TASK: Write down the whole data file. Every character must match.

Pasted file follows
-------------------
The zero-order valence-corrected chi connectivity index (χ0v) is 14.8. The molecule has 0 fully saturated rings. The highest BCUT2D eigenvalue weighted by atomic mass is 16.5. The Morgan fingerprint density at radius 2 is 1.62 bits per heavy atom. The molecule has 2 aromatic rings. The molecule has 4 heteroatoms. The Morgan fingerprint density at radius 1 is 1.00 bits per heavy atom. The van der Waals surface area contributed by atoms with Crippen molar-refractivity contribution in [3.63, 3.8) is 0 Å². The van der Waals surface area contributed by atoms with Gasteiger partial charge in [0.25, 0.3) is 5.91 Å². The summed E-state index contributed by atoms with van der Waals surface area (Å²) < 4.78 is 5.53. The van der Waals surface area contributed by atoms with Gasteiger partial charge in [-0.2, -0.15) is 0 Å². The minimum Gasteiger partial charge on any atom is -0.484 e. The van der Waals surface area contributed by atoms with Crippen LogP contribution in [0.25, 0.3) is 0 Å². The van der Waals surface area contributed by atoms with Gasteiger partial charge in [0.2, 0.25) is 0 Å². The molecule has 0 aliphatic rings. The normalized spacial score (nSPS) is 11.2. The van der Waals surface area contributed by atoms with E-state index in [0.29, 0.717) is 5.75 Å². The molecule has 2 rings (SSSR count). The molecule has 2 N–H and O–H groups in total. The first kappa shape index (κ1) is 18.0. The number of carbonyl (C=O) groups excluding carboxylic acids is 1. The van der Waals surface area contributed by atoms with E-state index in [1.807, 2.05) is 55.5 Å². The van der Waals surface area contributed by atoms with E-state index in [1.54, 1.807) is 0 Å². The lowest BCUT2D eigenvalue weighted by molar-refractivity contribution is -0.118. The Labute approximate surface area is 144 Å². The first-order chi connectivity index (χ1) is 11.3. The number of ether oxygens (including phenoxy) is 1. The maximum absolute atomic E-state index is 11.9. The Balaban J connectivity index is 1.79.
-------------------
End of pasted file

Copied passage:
The zero-order valence-corrected chi connectivity index (χ0v) is 14.8. The molecule has 0 fully saturated rings. The highest BCUT2D eigenvalue weighted by atomic mass is 16.5. The Morgan fingerprint density at radius 2 is 1.62 bits per heavy atom. The molecule has 2 aromatic rings. The molecule has 4 heteroatoms. The Morgan fingerprint density at radius 1 is 1.00 bits per heavy atom. The van der Waals surface area contributed by atoms with Crippen molar-refractivity contribution in [3.63, 3.8) is 0 Å². The van der Waals surface area contributed by atoms with Gasteiger partial charge in [0.25, 0.3) is 5.91 Å². The summed E-state index contributed by atoms with van der Waals surface area (Å²) < 4.78 is 5.53. The van der Waals surface area contributed by atoms with Gasteiger partial charge in [-0.2, -0.15) is 0 Å². The minimum Gasteiger partial charge on any atom is -0.484 e. The van der Waals surface area contributed by atoms with Crippen LogP contribution in [0.25, 0.3) is 0 Å². The van der Waals surface area contributed by atoms with Gasteiger partial charge in [0.2, 0.25) is 0 Å². The molecule has 0 aliphatic rings. The normalized spacial score (nSPS) is 11.2. The van der Waals surface area contributed by atoms with E-state index in [0.29, 0.717) is 5.75 Å². The molecule has 2 rings (SSSR count). The molecule has 2 N–H and O–H groups in total. The first kappa shape index (κ1) is 18.0. The number of carbonyl (C=O) groups excluding carboxylic acids is 1. The van der Waals surface area contributed by atoms with E-state index in [1.807, 2.05) is 55.5 Å². The van der Waals surface area contributed by atoms with E-state index in [1.54, 1.807) is 0 Å². The lowest BCUT2D eigenvalue weighted by molar-refractivity contribution is -0.118. The Labute approximate surface area is 144 Å². The first-order chi connectivity index (χ1) is 11.3. The number of ether oxygens (including phenoxy) is 1. The maximum absolute atomic E-state index is 11.9. The Balaban J connectivity index is 1.79.